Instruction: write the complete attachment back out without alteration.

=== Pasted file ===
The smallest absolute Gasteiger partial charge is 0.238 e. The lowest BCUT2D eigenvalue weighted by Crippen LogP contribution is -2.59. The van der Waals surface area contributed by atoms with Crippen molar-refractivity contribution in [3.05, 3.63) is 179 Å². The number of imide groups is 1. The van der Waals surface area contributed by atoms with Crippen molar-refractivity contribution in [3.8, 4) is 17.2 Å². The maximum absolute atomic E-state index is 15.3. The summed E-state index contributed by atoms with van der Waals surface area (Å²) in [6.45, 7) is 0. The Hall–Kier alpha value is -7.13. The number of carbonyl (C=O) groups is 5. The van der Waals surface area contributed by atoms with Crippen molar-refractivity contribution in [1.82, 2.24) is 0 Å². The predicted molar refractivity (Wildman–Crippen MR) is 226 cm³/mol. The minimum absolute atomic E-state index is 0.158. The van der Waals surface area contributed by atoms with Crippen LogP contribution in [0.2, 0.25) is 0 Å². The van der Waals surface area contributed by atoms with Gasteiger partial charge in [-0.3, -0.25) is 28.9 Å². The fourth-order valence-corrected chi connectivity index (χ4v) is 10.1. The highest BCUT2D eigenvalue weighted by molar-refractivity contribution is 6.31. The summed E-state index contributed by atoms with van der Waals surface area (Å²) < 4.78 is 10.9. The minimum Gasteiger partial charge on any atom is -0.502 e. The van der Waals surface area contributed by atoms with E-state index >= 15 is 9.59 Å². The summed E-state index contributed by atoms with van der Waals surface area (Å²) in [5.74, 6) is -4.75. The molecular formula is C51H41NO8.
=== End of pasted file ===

The smallest absolute Gasteiger partial charge is 0.238 e. The lowest BCUT2D eigenvalue weighted by Crippen LogP contribution is -2.59. The van der Waals surface area contributed by atoms with Crippen molar-refractivity contribution in [3.05, 3.63) is 179 Å². The number of imide groups is 1. The van der Waals surface area contributed by atoms with Crippen molar-refractivity contribution in [3.8, 4) is 17.2 Å². The maximum absolute atomic E-state index is 15.3. The summed E-state index contributed by atoms with van der Waals surface area (Å²) in [6.45, 7) is 0. The Hall–Kier alpha value is -7.13. The number of carbonyl (C=O) groups is 5. The van der Waals surface area contributed by atoms with Crippen molar-refractivity contribution in [1.82, 2.24) is 0 Å². The predicted molar refractivity (Wildman–Crippen MR) is 226 cm³/mol. The minimum absolute atomic E-state index is 0.158. The van der Waals surface area contributed by atoms with Crippen LogP contribution in [0.2, 0.25) is 0 Å². The van der Waals surface area contributed by atoms with Gasteiger partial charge in [-0.3, -0.25) is 28.9 Å². The fourth-order valence-corrected chi connectivity index (χ4v) is 10.1. The highest BCUT2D eigenvalue weighted by molar-refractivity contribution is 6.31. The summed E-state index contributed by atoms with van der Waals surface area (Å²) < 4.78 is 10.9. The minimum Gasteiger partial charge on any atom is -0.502 e. The van der Waals surface area contributed by atoms with E-state index >= 15 is 9.59 Å². The summed E-state index contributed by atoms with van der Waals surface area (Å²) in [5.74, 6) is -4.75. The molecular formula is C51H41NO8.